Going Beyond UDI Compliance: How LiNA Medical drove process improvement as part of its UDI compliance initiative

Challenges

  • Risk of noncompliance
  • Manual data entry
  • No integration of labeling and ERP systems
  • Manual label verification/approval
  • Production delays
  • Hard copy label catalog
  • No print history

Solutions

  • Standardized labeling
  • Document management system for labeling
  • Streamlined label changes and approvals
  • Full print history
  • Print operator activity tracking

Results

  • Process optimization
  • Reduced man hours
  • Mitigated risk
  • Reduced production delays
  • Reduced costs
  • Streamlined UDI compliance

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LiNA Medical is an international medical device company that needed to make changes to their labeling process to meet the UDI compliance deadline for Class II devices. The company capitalized on the UDI compliance initiative to cut production costs and create a more streamlined labeling process.

Background

LiNA Medical is a privately held Danish corporation operating in the field of minimally invasive gynecology. Through close interaction with physicians they develop innovative products, specifically designed for gynecology, based on their vision of improving quality of life for women all over the world undergoing treatments for gynecological conditions. The company distributes products globally. LiNA’s supply chain, quality, manufacturing and engineering operations are housed in Poland, while research and development is in Denmark. The company must comply with UDI guidelines when it ships products to the United States.

Existing Environment

LiNA Medical had a homegrown standalone labeling system that wasn’t integrated with its ERP system. Labels were created in the labeling system, and production work orders came from the ERP system. The company markets and sells Class I and Class II medical devices. Some products have three levels of packaging: individual pieces, inner box and outer box. Others have only one or two levels of packaging. LiNA ships product all over the world, so labels needed to be printed in multiple languages.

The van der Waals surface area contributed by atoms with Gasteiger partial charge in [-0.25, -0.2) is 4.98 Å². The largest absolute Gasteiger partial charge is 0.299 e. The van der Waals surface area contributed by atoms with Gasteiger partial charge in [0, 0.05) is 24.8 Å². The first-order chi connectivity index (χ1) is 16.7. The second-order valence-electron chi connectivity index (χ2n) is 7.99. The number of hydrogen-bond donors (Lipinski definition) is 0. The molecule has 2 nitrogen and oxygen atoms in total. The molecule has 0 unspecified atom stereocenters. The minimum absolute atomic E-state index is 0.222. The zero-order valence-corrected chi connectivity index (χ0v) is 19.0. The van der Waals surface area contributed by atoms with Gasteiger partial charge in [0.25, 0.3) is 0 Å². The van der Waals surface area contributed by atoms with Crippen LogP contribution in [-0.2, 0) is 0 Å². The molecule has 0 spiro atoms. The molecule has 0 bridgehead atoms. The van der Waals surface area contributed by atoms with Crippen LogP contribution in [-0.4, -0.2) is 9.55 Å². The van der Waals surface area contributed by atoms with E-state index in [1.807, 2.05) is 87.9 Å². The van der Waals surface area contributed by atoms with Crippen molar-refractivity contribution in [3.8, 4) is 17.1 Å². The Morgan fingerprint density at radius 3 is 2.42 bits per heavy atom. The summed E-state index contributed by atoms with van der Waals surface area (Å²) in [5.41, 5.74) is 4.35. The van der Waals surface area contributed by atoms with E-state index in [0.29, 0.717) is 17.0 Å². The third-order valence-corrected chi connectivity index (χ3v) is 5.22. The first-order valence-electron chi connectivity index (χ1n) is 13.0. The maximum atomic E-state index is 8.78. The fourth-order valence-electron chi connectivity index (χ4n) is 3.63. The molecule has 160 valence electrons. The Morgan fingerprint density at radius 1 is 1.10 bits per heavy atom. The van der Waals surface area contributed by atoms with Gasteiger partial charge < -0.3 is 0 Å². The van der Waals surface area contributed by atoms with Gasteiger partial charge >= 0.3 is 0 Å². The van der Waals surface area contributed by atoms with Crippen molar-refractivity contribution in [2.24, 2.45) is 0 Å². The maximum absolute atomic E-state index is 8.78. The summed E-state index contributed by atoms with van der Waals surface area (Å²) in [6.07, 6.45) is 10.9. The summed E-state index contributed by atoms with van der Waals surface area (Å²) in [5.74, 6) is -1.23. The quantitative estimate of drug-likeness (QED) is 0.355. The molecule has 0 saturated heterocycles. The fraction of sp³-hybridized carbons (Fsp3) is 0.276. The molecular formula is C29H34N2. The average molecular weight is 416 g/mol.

Company: LiNA Medical
Industry: Medical device
Solution: NiceLabel LMS Enterprise

Challenges

High cost of label errors and non-compliance

LiNA Medical had a manual labeling process that required its print operators to have a lot of knowledge. While label templates with fixed product data were maintained in the company’s homegrown labeling system, UDI production identifier (PI) data like batch number, production date and expiration date were manually entered by print operators who referenced work orders for each production line. Misspelling and other data entry errors caused problems in the production process so each batch of printed labels had to be carefully checked requiring additional quality control tasks. If errors were found, labels were discarded and products had to be reworked and relabeled. The extra quality control and manual label verification added significant labor cost and was time consuming.

Each of LiNA Medical’s various levels of product packaging needed to be appropriately labeled. The labeling and ERP systems weren’t integrated, and LiNA Medical needed to modernize its labeling process and connect master data (production information) with labeling to avoid the huge potential cost of a product recall caused by mislabeling.

Delays in production time

When entering production data, operators could change labels by accident, editing the wrong field or the wrong file. Re-working and relabeling would cause a significant order fulfillment delay because mislabeled products had to be quarantined before being relabeled. Fortunately, LiNA Medical did not have any product recalls due to the extra quality controls that they had in place, however they were conscious of the risk and the potential cost.

Print operators had to find the right template for each product and with almost 3,000 label variations across their product line, operators had to spend time carefully selecting the correct template. LiNA Medical needed a way to integrate label printing with work orders.